Contact: Helen Dalrymple (202) 707-1940
Recorded Announcement: (202) 707-3834

March 7, 2000

James Madison's Notes on the Constitutional Convention Go on Display in the "American Treasures" Exhibition

Eleventh Rotation of Items into Exhibition Since 1997

In May 1787 a group of men convened in Philadelphia to overhaul the ineffectual Articles of Confederation under which the breakaway nation had been trying to govern itself since its victory over the British in 1781. Instead, the convention developed a totally new framework that would become the Constitution of the United States.

James Madison, a Virginian and leader among the 55 men gathered that hot summer in the Pennsylvania State House, took copious notes on the discussions and debates in the assembly. His notes serve today as an important blueprint for this historic event. A page from the notes is now on display in the Top Treasures case of the "American Treasures" exhibition, located in the Southwest Gallery of the Thomas Jefferson Building, through June 19. Hours for the exhibition are 10 a.m. to 5 p.m. Monday through Saturday.

Other items that can be seen with Madison's Notes in the Top Treasures case include:

  • Madison writing "The Federalist no. 10" (under the pseudonym Publius) in the pages of the New York Daily Advertiser on Nov. 22, 1787; a brilliant argument for majority rule, three branches of government, and a system of checks and balances that allowed a nation of diverse opinions and interests to flourish;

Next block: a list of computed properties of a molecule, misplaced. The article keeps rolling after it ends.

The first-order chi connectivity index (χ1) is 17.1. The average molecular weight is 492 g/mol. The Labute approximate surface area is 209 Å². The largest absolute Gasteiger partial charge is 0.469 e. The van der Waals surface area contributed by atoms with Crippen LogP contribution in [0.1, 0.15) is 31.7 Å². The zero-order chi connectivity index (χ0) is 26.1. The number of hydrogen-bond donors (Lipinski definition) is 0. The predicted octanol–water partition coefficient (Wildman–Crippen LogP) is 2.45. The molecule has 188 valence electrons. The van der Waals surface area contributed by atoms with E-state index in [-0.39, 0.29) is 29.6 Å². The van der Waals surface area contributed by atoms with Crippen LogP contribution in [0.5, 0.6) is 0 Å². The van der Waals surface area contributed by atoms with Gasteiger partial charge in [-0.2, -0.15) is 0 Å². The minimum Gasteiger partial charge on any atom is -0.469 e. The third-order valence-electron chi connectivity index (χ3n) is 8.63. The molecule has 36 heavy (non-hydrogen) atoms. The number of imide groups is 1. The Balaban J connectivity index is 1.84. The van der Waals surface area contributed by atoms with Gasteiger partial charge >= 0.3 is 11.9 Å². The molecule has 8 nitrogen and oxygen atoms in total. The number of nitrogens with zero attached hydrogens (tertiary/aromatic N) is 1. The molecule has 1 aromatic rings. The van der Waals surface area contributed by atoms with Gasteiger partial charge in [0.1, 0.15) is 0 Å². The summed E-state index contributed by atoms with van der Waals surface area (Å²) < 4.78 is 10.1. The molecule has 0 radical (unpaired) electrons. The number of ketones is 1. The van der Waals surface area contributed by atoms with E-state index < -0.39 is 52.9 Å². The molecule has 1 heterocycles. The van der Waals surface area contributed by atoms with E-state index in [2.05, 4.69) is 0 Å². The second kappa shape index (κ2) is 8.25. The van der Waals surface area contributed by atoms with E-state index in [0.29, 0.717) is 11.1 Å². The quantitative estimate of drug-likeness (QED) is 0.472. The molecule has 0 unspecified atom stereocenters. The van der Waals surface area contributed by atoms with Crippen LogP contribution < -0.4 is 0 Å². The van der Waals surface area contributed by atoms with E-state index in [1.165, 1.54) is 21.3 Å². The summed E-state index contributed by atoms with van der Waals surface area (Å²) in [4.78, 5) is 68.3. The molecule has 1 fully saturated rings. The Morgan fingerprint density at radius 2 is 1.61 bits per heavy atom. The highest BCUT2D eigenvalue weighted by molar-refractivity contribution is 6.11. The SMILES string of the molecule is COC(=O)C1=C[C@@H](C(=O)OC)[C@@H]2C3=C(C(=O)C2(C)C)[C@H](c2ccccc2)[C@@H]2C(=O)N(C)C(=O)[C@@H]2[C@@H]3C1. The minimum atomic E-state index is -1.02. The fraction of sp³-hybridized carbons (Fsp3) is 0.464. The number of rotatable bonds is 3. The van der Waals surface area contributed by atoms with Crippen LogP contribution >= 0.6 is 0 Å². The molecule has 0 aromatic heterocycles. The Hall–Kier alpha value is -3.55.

• the working drafts of the Constitution of the United States from August and September of 1787, demonstrating the dramatic change in the opening sentence "We the People..."
  • the difficulties that ratification of the Constitution faced within the state governments as portrayed in Amos Doolittle's rare, 18th eighteenth-century cartoon The Looking Glass for 1787.

Unique and interesting items from the Library's collections are rotated into the "American Treasures" exhibition every four months, offering visitors a wider selection of objects to view as well as helping to preserve those materials that should not be exposed to light for long periods of time. This rotation of items has allowed visitors to see more than 1,000 different treasures from the varied and vast collections of the Library since the exhibition opened on May 1, 1997. Highlights of this 11th rotation include:

  • The "Winter Count," a pictograph panel that marked noteworthy events in tribal life, including buffalo hunts, feuds with neighboring tribes and famines, prepared by a member of the Brulé Dakota in the early 20th century and passed from one generation to the next;
  • A page from Martin Luther King Jr's incomparable "I Have a Dream" speech submitted to the Library of Congress for copyright deposit in 1963;
  • Frederick Cook's diary of his expedition to the North Pole in which he records reaching his goal on April 21, 1908 (although that claim was later disproved);
  • Manuscript of John Philip Sousa's "Washington Post March" and a piccolo belonging to a member of Sousa's band.

A new audio wand, free to anyone entering the exhibition, features recordings from the Library's collections that complement selected items and connect the viewer with the actual "sounds of history," including popular songs of World War I, bandleader Duke Ellington's first recording, the voice of Ernest Hemingway, and an eyewitness to the trinity test, the first nuclear bomb explosion. The audio wand also provides a short, narrated walking tour of the Library's Great Hall.

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PR 00-008
3/9/00
ISSN 0731-3527

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